In a recent post, the Marshall University Writing Center Facebook page asserted that, “Writing transcends the traditional college paper assignment.” At the Writing Center, we mostly deal with the “traditional college paper,” but an awareness of tone and audience is often overlooked during the writing process whether or not the piece is for a class or for personal writing. We often see students that assume the audience is only ever going to be their professor and while that may be true in some cases, by considering a wider audience the quality of information present in an assignment or even a piece of personal writing improves dramatically.
Who is Reading What You’re Saying?
Considering who is reading your writing may influence how you present information. Is it just a professor? If so, what requirements have they given for the assignment? Is this professor an expert in certain fields that you may discuss? How does the professor feel about informal language (more on that below) in a piece? Is this something you’re going to submit to a contest for a prize or a journal for publication? If so, what are their requirements? Do they have other articles you could reference? Does the contest have a theme? Knowing the answers to these questions can help focus not only the information you provide but also help determine the Tone of how you’re saying what you need to say—whether the assignment is informative, argumentative, an analysis, or even a creative piece.
How Should You Say It?
Once you have an audience in mind, how to say what you want to with your writing becomes more apparent. Specific formats have individual conventions and requirements—the Modern Language Association (MLA) handbook is different from the American Psychological Association (APA) guide. While this may seem obvious, these considerations have a major impact on tone. For example, the MLA format allows for having yourself (an “I”) in the writing; it’s based in the English department and the conventions of the guide reflect that. It places an emphasis on narrative and authorship and that is reflected in the whole format. By contrast, the APA guide is based in psychology and scientific pursuits; it occludes the author as part of the larger narrative of science and fact-based research. The year, and therefore the relevance, of the article is paramount as it shows where in our understanding of a certain topic the reference falls. Additionally, the style of the citation and the specific assignment will impact the “how” of communicating your thesis or story. In some disciplines—particularly the sciences—a passive tone is preferred in relaying information:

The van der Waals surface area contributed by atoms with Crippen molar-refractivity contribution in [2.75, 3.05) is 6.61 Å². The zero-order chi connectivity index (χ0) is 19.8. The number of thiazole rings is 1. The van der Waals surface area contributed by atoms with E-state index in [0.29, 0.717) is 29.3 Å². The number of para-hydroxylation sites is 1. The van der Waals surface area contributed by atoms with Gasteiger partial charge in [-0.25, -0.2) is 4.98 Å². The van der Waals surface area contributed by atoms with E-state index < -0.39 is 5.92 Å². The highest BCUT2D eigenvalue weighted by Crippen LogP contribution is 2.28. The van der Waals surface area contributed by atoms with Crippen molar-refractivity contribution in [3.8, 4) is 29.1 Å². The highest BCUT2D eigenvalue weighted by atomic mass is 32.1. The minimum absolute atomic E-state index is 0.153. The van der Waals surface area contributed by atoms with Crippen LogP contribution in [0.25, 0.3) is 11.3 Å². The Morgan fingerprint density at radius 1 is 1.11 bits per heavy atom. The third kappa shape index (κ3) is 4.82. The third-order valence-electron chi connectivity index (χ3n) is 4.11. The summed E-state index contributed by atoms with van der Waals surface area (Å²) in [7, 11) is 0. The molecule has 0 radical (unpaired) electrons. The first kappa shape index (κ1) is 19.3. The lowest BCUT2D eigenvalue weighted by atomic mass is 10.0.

The mixture was heated.
We heated the mixture.
The second sentence is in an active voice—something that is more accepted in creative and academic writing in the humanities. These small differences in tone can make a large difference in the presentation of an idea. Other things that may impact tone are the subject matter itself, whether literary devices like metaphor, simile, or puns are acceptable, whether or not contractions are allowed and other considerations that may or may not be part of the formal assignment sheet.
These considerations will help dictate the overall structure of an assignment or personal writing piece. By being aware of them, you can structure your own voice to the circumstances and write in “that” (the accepted) tone of voice.